Google Releases August 2023 Core Update

Although Google’s search algorithms are updated all the time, sometimes Google makes big changes to them, and these are called ‘broad core updates.’ The latest of these – the appropriately-named ‘August 2023 core update’ — has been announced by Google.

Some site owners experience huge drops in their website traffic as a result of a core update, which obviously has very negative implications for the profitability — or even viability — of their businesses. Equally, other website owners can benefit massively from significant upticks in traffic caused by core updates.

Official announcement on Twitter of the August 2023 core update.
The announcement on Twitter of the August 2023 core update

So given their potential to affect web traffic in such dramatic ways, Google core updates are feared, anticipated and pored over by members of the SEO community — and August 2023’s update looks set to be no different.

Why does Google roll out core updates?

This is how Google describes the purpose of its broad core updates:

Several times a year, we make significant, broad changes to our search algorithms and systems. We refer to these as “core updates.”

They’re designed to ensure that overall, we’re delivering on our mission to present relevant and authoritative content to searchers.

Source: Google Search Central Blog

Although on first inspection this statement sounds a bit vague, if you read it carefully you’ll see that it contains two big hints about why a site may have been demoted in Google’s index: it was perceived by Google to have problems with its relevance and authority.

So essentially, core updates are there to reward content that Google perceives as relevant (it answers a query correctly) and authoritative (i.e., the source of the content is trustworthy).

And every time a core update is rolled out, all the content in Google’s index is re-evaluated and (theoretically at least) the most relevant and authoritative stuff is brought to the fore in search results.

How to tell if your site has been affected by the August 2023 core update

The easiest way to tell if your site has been affected by the latest core update is to use a web stats package (Google Analytics, Fathom Analytics etc.) to compare your site traffic levels both before and after the update release date and time (in this case that’s 22 August, 10:30 PST).

If you see a noticeable and sustained increase or decrease in traffic shortly after the announcement of a core update — and you haven’t made any other significant changes to your website at that precise moment in time — it’s fairly likely you’ve been impacted by the update.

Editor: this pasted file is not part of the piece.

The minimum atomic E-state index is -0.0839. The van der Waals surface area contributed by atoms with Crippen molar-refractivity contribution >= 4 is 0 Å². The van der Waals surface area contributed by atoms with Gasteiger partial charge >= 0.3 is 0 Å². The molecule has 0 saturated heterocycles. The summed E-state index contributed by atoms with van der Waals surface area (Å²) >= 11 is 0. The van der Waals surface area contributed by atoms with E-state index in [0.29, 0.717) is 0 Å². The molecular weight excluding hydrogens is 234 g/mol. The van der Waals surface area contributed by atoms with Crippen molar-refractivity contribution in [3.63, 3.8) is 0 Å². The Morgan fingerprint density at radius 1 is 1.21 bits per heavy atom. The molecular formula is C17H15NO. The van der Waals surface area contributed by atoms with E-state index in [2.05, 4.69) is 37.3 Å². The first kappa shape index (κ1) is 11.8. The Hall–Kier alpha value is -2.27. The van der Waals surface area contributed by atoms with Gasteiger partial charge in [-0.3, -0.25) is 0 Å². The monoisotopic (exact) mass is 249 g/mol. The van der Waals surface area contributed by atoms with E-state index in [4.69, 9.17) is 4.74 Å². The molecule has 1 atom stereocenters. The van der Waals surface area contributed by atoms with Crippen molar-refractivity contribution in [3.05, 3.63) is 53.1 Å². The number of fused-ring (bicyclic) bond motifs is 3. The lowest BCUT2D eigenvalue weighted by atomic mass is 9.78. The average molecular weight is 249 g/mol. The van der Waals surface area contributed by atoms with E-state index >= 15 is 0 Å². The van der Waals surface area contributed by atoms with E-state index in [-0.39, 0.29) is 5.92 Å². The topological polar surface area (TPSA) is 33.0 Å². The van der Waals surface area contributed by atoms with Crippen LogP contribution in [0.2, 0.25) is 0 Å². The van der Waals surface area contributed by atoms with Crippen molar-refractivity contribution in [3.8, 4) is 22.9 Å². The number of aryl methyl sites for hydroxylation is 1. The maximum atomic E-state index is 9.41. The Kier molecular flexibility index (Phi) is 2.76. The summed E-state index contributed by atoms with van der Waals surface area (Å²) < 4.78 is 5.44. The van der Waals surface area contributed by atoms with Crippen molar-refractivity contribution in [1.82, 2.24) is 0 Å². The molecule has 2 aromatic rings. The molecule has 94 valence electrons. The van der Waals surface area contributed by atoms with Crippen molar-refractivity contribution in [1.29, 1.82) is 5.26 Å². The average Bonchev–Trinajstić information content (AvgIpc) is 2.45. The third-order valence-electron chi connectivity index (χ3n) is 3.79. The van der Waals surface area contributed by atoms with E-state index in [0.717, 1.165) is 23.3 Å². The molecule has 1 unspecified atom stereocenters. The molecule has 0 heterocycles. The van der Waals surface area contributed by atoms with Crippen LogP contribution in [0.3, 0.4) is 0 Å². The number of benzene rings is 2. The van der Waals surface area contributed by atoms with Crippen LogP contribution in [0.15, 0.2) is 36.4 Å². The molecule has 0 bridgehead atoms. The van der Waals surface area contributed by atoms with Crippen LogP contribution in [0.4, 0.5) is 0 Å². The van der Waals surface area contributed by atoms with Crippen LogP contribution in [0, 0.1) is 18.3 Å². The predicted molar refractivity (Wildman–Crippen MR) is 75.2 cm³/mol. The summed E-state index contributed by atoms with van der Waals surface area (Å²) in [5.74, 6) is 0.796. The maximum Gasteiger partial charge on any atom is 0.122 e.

How to recover

If you’ve been negatively affected by the August 2023 core update, there are several things you can do to improve the situation (more on these in just a moment).

However, it’s essential not to take action before the update has finished rolling out. During a core update rollout, search results are often filled with a lot of wild, but temporary, changes in rankings. This is something that SEO experts often refer to as the ‘Google Dance.’

If you’re lucky, you may find that your traffic has actually reverted back to its original level within a couple of weeks (or, in some cases, even increased). So, making massive changes to your site in the middle of a broad core update can actually do more harm than good.

(You can find out precisely when a core update has finished rolling out on Google’s ‘search status dashboard‘. Based on the length of previous ones, it’s likely the August 2023 core update will take about two weeks to fully roll out.)

If — after the update has finished rolling out — you are certain that you’ve lost traffic, the good news is that some simple steps you can take to try to regain it.

These typically involve finding out what the sites now outranking yours are doing better than you; making significant improvements to the quality of your content from a relevance and authority point of view; seeking out higher quality links and brand mentions; and publishing more content.

We spell all these steps out in detail in our full guide to recovering from a core update.

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